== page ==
A California spine surgeon who leads a medical ethics organization has written to the Army Surgeon General raising questions about a 2002 Army study that used Medtronic spine products on soldiers in ways not approved by federal regulators.
One of the physicians leading the study at Walter Reed Army Medical Center was Dr. David Polly, now chief of the spine unit at the University of Minnesota’s Department of Orthopaedic Surgery. Although Polly was not a Medtronic consultant while at Walter Reed, his subsequent relationship with the medical device giant has come under scrutiny from congressional investigators after he was paid at least $1.2 million by the company between 2003 and 2007.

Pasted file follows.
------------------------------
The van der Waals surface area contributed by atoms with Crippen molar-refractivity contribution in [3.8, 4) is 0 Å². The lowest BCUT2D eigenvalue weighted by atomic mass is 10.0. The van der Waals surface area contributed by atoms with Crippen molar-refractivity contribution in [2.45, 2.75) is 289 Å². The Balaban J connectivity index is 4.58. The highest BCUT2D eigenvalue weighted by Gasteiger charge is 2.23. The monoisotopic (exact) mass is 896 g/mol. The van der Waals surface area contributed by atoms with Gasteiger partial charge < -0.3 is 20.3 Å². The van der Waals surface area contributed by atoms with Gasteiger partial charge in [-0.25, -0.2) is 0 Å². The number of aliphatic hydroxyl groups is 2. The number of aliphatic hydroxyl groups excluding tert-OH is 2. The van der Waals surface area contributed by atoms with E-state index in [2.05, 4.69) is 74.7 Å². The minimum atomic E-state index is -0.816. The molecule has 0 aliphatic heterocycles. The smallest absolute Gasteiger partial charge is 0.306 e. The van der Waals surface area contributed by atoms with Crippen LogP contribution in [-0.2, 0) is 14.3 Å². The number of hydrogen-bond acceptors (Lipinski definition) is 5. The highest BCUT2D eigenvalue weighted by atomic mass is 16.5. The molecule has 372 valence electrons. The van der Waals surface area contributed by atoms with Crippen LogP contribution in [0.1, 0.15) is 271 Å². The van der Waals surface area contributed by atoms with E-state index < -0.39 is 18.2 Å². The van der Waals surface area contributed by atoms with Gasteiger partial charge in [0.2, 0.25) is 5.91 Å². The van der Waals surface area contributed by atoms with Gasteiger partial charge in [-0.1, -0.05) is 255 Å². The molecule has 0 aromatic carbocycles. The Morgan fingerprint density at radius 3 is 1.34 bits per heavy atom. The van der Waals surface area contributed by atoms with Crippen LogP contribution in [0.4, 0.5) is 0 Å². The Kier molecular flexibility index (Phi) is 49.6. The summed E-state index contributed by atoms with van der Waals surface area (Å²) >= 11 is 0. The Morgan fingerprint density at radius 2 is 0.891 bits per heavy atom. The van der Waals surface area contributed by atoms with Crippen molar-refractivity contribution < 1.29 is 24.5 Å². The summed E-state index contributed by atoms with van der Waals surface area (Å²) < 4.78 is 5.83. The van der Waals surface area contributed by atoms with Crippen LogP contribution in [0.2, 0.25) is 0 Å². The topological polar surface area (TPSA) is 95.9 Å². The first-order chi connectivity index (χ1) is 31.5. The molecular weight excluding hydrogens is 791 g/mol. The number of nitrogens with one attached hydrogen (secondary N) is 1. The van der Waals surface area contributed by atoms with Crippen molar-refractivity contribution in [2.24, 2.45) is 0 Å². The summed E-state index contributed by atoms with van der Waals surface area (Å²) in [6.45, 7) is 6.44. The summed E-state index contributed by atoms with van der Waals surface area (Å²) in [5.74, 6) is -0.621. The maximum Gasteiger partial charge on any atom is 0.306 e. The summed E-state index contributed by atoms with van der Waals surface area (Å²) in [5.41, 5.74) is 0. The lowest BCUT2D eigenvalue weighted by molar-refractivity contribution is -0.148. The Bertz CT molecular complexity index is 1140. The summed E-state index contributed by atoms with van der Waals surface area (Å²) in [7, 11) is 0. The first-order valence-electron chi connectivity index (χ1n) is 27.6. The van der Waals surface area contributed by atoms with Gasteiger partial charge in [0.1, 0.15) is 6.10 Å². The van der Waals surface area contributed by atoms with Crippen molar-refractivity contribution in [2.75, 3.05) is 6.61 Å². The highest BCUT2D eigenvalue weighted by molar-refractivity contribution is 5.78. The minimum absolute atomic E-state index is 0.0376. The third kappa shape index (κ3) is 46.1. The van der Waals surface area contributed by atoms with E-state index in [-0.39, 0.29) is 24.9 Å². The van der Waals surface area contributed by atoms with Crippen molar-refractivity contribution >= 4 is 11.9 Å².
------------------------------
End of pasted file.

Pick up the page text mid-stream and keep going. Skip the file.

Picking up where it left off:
The letter from Dr. Charles Rosen, president of the Association for Medical Ethics, is the latest chapter in a bitter controversy over financial ties between doctors and medical device companies, a ruckus that has ensnared the nation’s top military hospital. Device companies argue that the feedback they receive from doctors is crucial to make their products better. But critics like Rosen claim these often-lucrative relationships pose a conflict of interest and can skew the care doctors provide patients.
This month, a St. Paul neurosurgeon, Dr. Charles Burton, joined the argument, saying on his website that he is “outraged” by the Walter Reed study and troubled by excessive consulting fees paid to doctors by medical device companies.